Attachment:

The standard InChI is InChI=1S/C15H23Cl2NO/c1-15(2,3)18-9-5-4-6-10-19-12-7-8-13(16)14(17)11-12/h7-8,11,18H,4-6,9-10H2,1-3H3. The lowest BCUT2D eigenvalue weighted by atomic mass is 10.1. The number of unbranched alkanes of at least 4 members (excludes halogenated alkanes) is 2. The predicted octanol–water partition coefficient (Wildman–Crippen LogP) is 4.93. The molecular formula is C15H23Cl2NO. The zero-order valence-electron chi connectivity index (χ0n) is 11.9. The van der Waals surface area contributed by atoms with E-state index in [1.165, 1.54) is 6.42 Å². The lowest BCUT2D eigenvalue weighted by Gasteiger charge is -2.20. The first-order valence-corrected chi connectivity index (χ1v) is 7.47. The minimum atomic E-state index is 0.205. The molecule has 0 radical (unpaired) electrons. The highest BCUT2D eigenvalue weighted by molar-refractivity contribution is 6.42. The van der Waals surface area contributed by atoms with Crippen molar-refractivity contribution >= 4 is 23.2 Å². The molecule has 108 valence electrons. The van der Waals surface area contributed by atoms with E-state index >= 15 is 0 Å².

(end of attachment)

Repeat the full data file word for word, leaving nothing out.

The standard InChI is InChI=1S/C15H23Cl2NO/c1-15(2,3)18-9-5-4-6-10-19-12-7-8-13(16)14(17)11-12/h7-8,11,18H,4-6,9-10H2,1-3H3. The lowest BCUT2D eigenvalue weighted by atomic mass is 10.1. The number of unbranched alkanes of at least 4 members (excludes halogenated alkanes) is 2. The predicted octanol–water partition coefficient (Wildman–Crippen LogP) is 4.93. The molecular formula is C15H23Cl2NO. The zero-order valence-electron chi connectivity index (χ0n) is 11.9. The van der Waals surface area contributed by atoms with E-state index in [1.165, 1.54) is 6.42 Å². The lowest BCUT2D eigenvalue weighted by Gasteiger charge is -2.20. The first-order valence-corrected chi connectivity index (χ1v) is 7.47. The minimum atomic E-state index is 0.205. The molecule has 0 radical (unpaired) electrons. The highest BCUT2D eigenvalue weighted by molar-refractivity contribution is 6.42. The van der Waals surface area contributed by atoms with Crippen molar-refractivity contribution >= 4 is 23.2 Å². The molecule has 108 valence electrons. The van der Waals surface area contributed by atoms with E-state index >= 15 is 0 Å².